13 Things You Didn’t Know About Cats

Our feline friends are a unique species living closely with us. Here are a few ways to understand your cat better.

1. Nose-to-nose greetings between cats are unusual, as it puts both in a vulnerable position. However, cats who know each other well but have been apart for a while feel safe enough to do this to confirm visual recognition and gain information about how the other cat is, where he has been and what he has been doing.

2. Purring usually indicates contentment, however, a deep purr can also indicate pain. If you know your cat well you will be able to tell the difference in his demeanor.

3. Cats start to purr at one week old and can do so continually as they inhale and exhale.

Plus: 4 Strange Cat Behaviors and What They Mean

4. Young cats purr in a monotone, while older ones do so in two to three resonant notes.

5. Scientist still do not know exactly how the purring sound is made, although some believe that it originates in the cardiovascular system rather than the throat.

6. Cats appear to retain their kitten vocal signals to communicate with their owners, but they use and adult repertoire of sound with other cats.

7. Like dogs, cats can also get sick or die from eating chocolate.

8. Cats like to nap rather than sleep but if relaxed enough to enter a deeper sleep, they produce the same brain wave patterns that we do when we dream.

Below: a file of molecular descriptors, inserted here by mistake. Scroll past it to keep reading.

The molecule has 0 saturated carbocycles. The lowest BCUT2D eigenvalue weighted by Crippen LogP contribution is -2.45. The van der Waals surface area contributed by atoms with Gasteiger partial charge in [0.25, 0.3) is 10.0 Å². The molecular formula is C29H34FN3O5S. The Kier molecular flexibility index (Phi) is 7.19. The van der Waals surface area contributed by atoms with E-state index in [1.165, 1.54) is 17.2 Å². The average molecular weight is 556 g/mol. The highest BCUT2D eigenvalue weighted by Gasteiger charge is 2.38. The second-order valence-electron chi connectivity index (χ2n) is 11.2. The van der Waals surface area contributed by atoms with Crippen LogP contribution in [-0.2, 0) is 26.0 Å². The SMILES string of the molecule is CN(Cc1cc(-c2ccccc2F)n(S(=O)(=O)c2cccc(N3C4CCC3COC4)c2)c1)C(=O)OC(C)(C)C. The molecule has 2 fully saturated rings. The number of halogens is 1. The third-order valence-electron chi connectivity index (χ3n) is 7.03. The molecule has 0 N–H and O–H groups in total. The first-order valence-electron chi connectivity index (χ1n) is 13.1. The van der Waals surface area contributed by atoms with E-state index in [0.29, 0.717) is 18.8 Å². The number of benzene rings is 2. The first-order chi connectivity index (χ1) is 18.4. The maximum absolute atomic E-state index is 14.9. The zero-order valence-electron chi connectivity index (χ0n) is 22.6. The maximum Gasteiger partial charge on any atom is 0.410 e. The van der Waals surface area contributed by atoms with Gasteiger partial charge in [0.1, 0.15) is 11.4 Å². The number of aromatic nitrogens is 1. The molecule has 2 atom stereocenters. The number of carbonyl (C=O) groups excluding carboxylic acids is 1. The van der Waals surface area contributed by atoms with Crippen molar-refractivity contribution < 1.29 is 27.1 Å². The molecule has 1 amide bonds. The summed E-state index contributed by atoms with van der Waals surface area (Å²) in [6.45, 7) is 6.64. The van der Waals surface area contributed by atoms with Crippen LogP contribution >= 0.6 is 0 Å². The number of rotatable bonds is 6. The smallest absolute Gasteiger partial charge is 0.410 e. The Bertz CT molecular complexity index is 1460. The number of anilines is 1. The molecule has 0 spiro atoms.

9. Cats blink and narrow their eyes when they accidentally make eye contact. To make friends with an unfamiliar cat, blink and look away when you catch his eyes

10. A cat’s pulse is between 160-240 beats per minute, depending on the age of the cat (the younger he is, the faster the heartbeat.)

Plus:  Hidden Dangers for Pets at Home

11. Cats cannot understand punishment as humans do, they must be praised and rewarded for desired behavior instead.

12. Giving your cat a strip of raw meat everyday to chew on will keep his gums and teeth in good condition. Suitable meats include poultry, rabbit, or beef that has been deboned.

13. If your cat appears to be able to tolerate heat very well this is because the ancestors of cats were originally desert-living animals.

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Reader's Digest
Originally Published in Reader's Digest